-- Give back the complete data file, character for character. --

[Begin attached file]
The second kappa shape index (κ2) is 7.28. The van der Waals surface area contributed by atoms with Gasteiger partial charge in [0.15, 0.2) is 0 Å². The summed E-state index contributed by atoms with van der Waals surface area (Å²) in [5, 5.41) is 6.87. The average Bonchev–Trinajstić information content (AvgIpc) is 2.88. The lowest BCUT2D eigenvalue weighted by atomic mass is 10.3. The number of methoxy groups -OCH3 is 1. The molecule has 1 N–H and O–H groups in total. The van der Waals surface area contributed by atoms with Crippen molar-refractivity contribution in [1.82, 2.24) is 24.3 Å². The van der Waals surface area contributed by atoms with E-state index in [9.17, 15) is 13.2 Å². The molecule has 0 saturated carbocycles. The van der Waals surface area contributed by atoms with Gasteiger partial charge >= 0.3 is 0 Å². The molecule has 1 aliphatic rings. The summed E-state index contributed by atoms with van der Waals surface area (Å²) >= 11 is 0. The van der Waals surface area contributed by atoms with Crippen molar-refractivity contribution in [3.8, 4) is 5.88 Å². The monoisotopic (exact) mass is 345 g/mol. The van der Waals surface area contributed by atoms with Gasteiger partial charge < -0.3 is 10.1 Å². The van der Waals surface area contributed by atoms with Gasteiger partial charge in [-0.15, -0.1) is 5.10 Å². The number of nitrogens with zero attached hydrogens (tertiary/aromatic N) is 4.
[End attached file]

The second kappa shape index (κ2) is 7.28. The van der Waals surface area contributed by atoms with Gasteiger partial charge in [0.15, 0.2) is 0 Å². The summed E-state index contributed by atoms with van der Waals surface area (Å²) in [5, 5.41) is 6.87. The average Bonchev–Trinajstić information content (AvgIpc) is 2.88. The lowest BCUT2D eigenvalue weighted by atomic mass is 10.3. The number of methoxy groups -OCH3 is 1. The molecule has 1 N–H and O–H groups in total. The van der Waals surface area contributed by atoms with Crippen molar-refractivity contribution in [1.82, 2.24) is 24.3 Å². The van der Waals surface area contributed by atoms with E-state index in [9.17, 15) is 13.2 Å². The molecule has 0 saturated carbocycles. The van der Waals surface area contributed by atoms with Gasteiger partial charge >= 0.3 is 0 Å². The molecule has 1 aliphatic rings. The summed E-state index contributed by atoms with van der Waals surface area (Å²) >= 11 is 0. The van der Waals surface area contributed by atoms with Crippen molar-refractivity contribution in [3.8, 4) is 5.88 Å². The monoisotopic (exact) mass is 345 g/mol. The van der Waals surface area contributed by atoms with Gasteiger partial charge < -0.3 is 10.1 Å². The van der Waals surface area contributed by atoms with Gasteiger partial charge in [-0.15, -0.1) is 5.10 Å². The number of nitrogens with zero attached hydrogens (tertiary/aromatic N) is 4.